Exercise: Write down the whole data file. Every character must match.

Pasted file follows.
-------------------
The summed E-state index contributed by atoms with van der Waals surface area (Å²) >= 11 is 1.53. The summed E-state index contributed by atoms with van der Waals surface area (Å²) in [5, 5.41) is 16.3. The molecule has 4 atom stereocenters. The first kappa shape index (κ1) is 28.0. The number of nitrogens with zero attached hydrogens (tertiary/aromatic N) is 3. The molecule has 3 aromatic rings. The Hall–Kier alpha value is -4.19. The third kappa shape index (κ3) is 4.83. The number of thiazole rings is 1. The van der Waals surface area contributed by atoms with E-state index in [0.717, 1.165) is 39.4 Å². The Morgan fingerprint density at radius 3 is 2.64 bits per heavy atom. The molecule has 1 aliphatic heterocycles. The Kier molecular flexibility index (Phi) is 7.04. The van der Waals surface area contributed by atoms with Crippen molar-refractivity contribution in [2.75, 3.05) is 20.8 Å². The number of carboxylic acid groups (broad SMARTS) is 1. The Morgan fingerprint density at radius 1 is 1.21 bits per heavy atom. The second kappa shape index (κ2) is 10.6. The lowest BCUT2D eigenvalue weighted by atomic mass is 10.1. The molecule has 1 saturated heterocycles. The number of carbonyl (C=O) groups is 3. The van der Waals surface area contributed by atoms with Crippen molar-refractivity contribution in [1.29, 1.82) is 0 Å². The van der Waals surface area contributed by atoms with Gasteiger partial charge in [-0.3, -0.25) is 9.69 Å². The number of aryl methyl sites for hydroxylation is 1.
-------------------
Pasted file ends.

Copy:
The summed E-state index contributed by atoms with van der Waals surface area (Å²) >= 11 is 1.53. The summed E-state index contributed by atoms with van der Waals surface area (Å²) in [5, 5.41) is 16.3. The molecule has 4 atom stereocenters. The first kappa shape index (κ1) is 28.0. The number of nitrogens with zero attached hydrogens (tertiary/aromatic N) is 3. The molecule has 3 aromatic rings. The Hall–Kier alpha value is -4.19. The third kappa shape index (κ3) is 4.83. The number of thiazole rings is 1. The van der Waals surface area contributed by atoms with E-state index in [0.717, 1.165) is 39.4 Å². The Morgan fingerprint density at radius 3 is 2.64 bits per heavy atom. The molecule has 1 aliphatic heterocycles. The Kier molecular flexibility index (Phi) is 7.04. The van der Waals surface area contributed by atoms with Crippen molar-refractivity contribution in [2.75, 3.05) is 20.8 Å². The number of carboxylic acid groups (broad SMARTS) is 1. The Morgan fingerprint density at radius 1 is 1.21 bits per heavy atom. The second kappa shape index (κ2) is 10.6. The lowest BCUT2D eigenvalue weighted by atomic mass is 10.1. The molecule has 1 saturated heterocycles. The number of carbonyl (C=O) groups is 3. The van der Waals surface area contributed by atoms with Crippen molar-refractivity contribution in [1.29, 1.82) is 0 Å². The van der Waals surface area contributed by atoms with Gasteiger partial charge in [-0.3, -0.25) is 9.69 Å². The number of aryl methyl sites for hydroxylation is 1.